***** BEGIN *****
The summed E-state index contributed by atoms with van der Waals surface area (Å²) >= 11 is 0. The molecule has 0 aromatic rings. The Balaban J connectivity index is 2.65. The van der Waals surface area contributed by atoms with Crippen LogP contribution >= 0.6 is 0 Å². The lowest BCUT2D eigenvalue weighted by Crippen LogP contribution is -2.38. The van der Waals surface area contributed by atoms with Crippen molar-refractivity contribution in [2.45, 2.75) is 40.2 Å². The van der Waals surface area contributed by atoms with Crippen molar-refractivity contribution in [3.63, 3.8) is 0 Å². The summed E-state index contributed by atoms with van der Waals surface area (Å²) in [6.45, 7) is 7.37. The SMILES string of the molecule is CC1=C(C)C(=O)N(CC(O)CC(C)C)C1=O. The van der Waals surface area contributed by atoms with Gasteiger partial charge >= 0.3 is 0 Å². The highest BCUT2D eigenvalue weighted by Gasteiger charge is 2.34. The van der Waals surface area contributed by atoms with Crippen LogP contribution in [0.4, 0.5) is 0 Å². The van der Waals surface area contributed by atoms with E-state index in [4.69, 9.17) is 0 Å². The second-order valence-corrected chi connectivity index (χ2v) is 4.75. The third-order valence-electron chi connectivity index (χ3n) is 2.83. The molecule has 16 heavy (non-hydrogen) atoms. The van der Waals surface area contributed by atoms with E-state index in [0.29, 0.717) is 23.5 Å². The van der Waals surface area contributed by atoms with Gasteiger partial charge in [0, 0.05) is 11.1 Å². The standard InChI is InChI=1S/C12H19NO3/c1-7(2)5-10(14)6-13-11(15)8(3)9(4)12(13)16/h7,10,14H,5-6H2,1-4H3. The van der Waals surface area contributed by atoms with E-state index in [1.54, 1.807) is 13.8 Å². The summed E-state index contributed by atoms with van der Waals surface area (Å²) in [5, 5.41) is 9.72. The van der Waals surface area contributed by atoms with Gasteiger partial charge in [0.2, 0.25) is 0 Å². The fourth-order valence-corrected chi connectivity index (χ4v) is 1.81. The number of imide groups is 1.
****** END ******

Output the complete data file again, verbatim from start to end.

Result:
The summed E-state index contributed by atoms with van der Waals surface area (Å²) >= 11 is 0. The molecule has 0 aromatic rings. The Balaban J connectivity index is 2.65. The van der Waals surface area contributed by atoms with Crippen LogP contribution >= 0.6 is 0 Å². The lowest BCUT2D eigenvalue weighted by Crippen LogP contribution is -2.38. The van der Waals surface area contributed by atoms with Crippen molar-refractivity contribution in [2.45, 2.75) is 40.2 Å². The van der Waals surface area contributed by atoms with Crippen molar-refractivity contribution in [3.63, 3.8) is 0 Å². The summed E-state index contributed by atoms with van der Waals surface area (Å²) in [6.45, 7) is 7.37. The SMILES string of the molecule is CC1=C(C)C(=O)N(CC(O)CC(C)C)C1=O. The van der Waals surface area contributed by atoms with Gasteiger partial charge >= 0.3 is 0 Å². The highest BCUT2D eigenvalue weighted by Gasteiger charge is 2.34. The van der Waals surface area contributed by atoms with Crippen LogP contribution in [0.4, 0.5) is 0 Å². The van der Waals surface area contributed by atoms with E-state index in [4.69, 9.17) is 0 Å². The second-order valence-corrected chi connectivity index (χ2v) is 4.75. The third-order valence-electron chi connectivity index (χ3n) is 2.83. The molecule has 16 heavy (non-hydrogen) atoms. The van der Waals surface area contributed by atoms with E-state index in [0.29, 0.717) is 23.5 Å². The van der Waals surface area contributed by atoms with Gasteiger partial charge in [0, 0.05) is 11.1 Å². The standard InChI is InChI=1S/C12H19NO3/c1-7(2)5-10(14)6-13-11(15)8(3)9(4)12(13)16/h7,10,14H,5-6H2,1-4H3. The van der Waals surface area contributed by atoms with E-state index in [1.54, 1.807) is 13.8 Å². The summed E-state index contributed by atoms with van der Waals surface area (Å²) in [5, 5.41) is 9.72. The van der Waals surface area contributed by atoms with Gasteiger partial charge in [0.2, 0.25) is 0 Å². The fourth-order valence-corrected chi connectivity index (χ4v) is 1.81. The number of imide groups is 1.